I was ready now. I was ready. Hello everybody. And thank you for the opportunity to be here today. I’d have to echo Paul’s comment about 2021, sort of the unexpected. I’m joining you today on a day that’s a little bit of a milestone for us here at Mass General Brigham. This is the one-year anniversary of us standing up our incident command to respond to COVID. Well, we’ve been at this for a year anticipating, but being at this for over a year. But I would say the thing that I’m really proud of is, I have a little bit of a less traditional role with some other folks here. I’ve done marketing, but I serve as the Chief of Staff to our CEO.

Margaret Norton:

I’ve had a bit of a sideline seat in terms of a broad array of activities. And I’m just grateful that I’ve had the opportunity over this past year to, in some small way, contribute to how our frontline workers have been able to deal with this crisis. My role as an information person, making sure that were being responsive and informative, but then also working with our patients to get the word out. I would say that the one thing that I wish I had done a little bit differently in 2020, is that I hadn’t spent so much time thinking about what the deadline was.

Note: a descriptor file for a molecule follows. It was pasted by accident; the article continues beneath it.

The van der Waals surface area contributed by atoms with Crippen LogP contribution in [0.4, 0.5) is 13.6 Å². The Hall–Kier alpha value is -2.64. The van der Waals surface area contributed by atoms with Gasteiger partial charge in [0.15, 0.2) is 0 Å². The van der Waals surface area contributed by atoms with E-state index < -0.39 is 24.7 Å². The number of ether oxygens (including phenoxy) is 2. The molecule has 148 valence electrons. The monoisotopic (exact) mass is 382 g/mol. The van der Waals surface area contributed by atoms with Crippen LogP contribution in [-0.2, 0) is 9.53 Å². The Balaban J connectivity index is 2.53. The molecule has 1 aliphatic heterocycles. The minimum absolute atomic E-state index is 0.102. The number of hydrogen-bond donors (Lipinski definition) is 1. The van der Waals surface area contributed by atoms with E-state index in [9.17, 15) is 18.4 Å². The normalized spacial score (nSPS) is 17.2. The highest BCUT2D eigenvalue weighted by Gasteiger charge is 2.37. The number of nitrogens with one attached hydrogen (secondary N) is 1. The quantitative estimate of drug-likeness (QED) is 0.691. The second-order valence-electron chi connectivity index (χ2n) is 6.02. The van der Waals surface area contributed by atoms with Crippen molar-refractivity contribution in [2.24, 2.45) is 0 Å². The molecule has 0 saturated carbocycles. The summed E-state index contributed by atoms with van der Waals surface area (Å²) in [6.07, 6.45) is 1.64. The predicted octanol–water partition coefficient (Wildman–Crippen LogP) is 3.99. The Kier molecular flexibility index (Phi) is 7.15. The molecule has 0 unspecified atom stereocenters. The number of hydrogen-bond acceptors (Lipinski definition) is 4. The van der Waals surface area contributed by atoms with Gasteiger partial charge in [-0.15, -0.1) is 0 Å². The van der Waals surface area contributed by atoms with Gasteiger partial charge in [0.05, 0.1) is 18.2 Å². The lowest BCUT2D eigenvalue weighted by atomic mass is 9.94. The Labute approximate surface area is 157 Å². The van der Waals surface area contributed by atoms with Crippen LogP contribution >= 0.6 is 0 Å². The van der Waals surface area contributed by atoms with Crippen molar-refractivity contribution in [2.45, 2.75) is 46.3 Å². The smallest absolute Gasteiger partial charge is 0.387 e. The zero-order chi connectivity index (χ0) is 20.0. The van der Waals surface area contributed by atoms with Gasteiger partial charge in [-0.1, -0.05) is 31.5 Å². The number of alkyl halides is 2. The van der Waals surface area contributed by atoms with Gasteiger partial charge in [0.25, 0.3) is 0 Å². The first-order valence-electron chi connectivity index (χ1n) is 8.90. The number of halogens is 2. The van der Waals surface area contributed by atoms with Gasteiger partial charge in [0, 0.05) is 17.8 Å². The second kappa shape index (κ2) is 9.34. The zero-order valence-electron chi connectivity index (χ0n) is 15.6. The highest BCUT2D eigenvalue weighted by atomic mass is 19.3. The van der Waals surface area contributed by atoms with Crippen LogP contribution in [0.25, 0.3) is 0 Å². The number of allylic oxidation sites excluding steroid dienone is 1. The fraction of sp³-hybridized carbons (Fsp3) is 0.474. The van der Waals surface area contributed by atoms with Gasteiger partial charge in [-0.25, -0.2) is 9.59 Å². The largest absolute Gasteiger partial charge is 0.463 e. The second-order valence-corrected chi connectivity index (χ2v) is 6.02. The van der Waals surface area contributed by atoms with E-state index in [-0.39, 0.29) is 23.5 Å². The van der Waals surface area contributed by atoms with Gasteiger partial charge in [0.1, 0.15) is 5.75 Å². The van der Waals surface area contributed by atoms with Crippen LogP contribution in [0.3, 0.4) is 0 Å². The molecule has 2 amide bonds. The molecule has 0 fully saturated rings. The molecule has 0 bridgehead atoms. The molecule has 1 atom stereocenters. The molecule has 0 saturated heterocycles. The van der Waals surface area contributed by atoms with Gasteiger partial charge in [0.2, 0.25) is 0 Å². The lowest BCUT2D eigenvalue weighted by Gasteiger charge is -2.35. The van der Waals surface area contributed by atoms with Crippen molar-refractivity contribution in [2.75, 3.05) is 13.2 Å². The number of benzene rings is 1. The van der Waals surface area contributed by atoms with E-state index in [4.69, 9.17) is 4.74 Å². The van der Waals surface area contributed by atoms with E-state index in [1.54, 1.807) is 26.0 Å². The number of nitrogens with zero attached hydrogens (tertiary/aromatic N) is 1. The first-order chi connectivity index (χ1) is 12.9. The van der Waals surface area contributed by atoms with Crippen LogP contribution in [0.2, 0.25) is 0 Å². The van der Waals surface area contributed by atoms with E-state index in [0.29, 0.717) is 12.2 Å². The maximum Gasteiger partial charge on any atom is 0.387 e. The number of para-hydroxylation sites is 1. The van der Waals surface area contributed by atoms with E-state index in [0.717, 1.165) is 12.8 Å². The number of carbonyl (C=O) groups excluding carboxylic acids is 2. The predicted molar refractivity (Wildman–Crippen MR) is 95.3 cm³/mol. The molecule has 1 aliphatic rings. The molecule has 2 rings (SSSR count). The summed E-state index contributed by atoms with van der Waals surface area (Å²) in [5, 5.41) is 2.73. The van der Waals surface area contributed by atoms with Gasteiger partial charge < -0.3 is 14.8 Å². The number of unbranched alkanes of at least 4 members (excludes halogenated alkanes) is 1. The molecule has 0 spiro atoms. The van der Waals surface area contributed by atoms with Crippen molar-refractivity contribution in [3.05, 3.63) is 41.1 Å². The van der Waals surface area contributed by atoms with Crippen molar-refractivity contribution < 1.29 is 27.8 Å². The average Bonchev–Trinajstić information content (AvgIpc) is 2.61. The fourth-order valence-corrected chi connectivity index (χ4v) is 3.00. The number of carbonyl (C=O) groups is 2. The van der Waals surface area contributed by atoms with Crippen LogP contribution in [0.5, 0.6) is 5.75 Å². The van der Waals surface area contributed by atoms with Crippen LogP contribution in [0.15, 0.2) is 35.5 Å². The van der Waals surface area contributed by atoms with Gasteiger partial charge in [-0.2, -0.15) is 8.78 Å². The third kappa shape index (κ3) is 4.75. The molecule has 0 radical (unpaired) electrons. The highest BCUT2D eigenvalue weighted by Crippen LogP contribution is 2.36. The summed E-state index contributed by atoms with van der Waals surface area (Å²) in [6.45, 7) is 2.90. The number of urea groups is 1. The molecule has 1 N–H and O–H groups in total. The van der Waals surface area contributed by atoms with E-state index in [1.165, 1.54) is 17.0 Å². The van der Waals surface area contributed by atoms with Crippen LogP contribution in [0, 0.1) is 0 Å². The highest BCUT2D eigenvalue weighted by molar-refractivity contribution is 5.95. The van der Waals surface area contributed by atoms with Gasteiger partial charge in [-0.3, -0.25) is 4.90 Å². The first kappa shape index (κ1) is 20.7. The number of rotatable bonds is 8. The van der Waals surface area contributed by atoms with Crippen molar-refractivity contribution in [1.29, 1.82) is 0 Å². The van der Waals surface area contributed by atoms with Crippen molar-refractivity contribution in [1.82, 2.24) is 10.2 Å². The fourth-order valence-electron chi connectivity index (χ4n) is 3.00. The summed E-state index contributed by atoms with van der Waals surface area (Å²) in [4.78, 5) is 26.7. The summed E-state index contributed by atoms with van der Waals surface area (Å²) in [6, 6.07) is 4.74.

Margaret Norton:

Because who would have known that we would still be here a year later. I remember being in my office and one of the members of our staff coming in and saying, when we had declared that we were moving to remote work. She’s like, “I don’t think I’m going to see you till May.” And I was like, “May? That sounds crazy.” But here we’re, and still at it. And so, I think that that was a bit of a challenge. I guess for 2021, what I’m focused on is learning the lesson of patience, and process, and how sometimes the unexpected presents the opportunities that we most need at that moment.

Philip Guiliano:

Absolutely. What about you, Bob?

Bob Bejan: